BAR HARBOR — State Rep. Brian Hubbell (right) was among the state and national officials who attended a Nov. 2 workshop at the MDI Biological Laboratory in Bar Harbor for scientist-mentors involved in an innovative new data-to-action citizen science program led by the laboratory. Also attending was Christopher W. Rector, a regional representative for U.S. Sen. Angus King and Willie Ellis of King’s Washington office. Here, Hubbell speaks with Program Director Jane E. Disney, Ph.D. (left), director of education at the MDI Biological Laboratory, and Paige Collins of Mount Desert Island High School, who will provide training for the program’s scientific mentors on working with teachers.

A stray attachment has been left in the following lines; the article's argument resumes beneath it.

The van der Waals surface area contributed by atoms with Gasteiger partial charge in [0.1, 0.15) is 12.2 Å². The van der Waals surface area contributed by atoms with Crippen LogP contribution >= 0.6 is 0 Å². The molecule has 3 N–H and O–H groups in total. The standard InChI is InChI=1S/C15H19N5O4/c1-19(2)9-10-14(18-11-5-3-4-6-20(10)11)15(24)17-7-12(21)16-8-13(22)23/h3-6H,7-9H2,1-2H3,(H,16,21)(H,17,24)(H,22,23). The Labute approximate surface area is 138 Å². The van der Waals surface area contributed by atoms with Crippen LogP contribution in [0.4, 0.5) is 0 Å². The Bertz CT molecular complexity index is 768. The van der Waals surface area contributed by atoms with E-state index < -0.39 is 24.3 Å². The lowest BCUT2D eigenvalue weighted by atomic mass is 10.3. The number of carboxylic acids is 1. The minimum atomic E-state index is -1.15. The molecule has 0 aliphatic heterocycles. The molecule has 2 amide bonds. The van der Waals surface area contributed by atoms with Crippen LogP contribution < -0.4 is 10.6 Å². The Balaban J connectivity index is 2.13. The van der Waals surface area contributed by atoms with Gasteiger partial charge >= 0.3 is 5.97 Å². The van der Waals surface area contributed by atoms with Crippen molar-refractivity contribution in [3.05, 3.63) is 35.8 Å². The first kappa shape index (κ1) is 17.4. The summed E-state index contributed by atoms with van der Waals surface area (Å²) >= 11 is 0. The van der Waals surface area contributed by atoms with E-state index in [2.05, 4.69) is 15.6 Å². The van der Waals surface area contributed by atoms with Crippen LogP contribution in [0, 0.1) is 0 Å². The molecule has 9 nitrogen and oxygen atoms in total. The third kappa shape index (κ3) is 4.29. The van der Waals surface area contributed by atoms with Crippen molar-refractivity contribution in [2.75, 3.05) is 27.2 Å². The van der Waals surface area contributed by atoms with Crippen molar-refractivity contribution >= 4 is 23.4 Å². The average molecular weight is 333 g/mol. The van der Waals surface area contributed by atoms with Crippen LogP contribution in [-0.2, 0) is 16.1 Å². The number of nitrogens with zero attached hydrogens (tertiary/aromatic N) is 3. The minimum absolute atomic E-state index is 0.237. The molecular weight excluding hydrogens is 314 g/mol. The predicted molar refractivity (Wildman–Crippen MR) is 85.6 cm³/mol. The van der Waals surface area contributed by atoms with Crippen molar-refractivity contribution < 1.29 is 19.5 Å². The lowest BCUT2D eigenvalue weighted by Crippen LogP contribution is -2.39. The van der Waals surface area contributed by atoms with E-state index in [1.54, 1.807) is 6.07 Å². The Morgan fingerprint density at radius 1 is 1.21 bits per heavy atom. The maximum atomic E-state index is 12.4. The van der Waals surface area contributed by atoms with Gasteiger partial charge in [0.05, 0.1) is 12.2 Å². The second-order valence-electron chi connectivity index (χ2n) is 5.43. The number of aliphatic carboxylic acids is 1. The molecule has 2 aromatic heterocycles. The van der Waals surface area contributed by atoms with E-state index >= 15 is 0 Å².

The goal of the National Institutes of Health-funded Science Education Partnership Award (SEPA) program is to establish a national learning model for secondary school education in data literacy while addressing a major regional public health problem: the contamination of well water with arsenic. Long-term exposure to arsenic can lead to serious health problems. The high school students and teachers involved in the program will work with scientist mentors on improving data literacy skills using data on arsenic and other contaminants collected from local well water samples.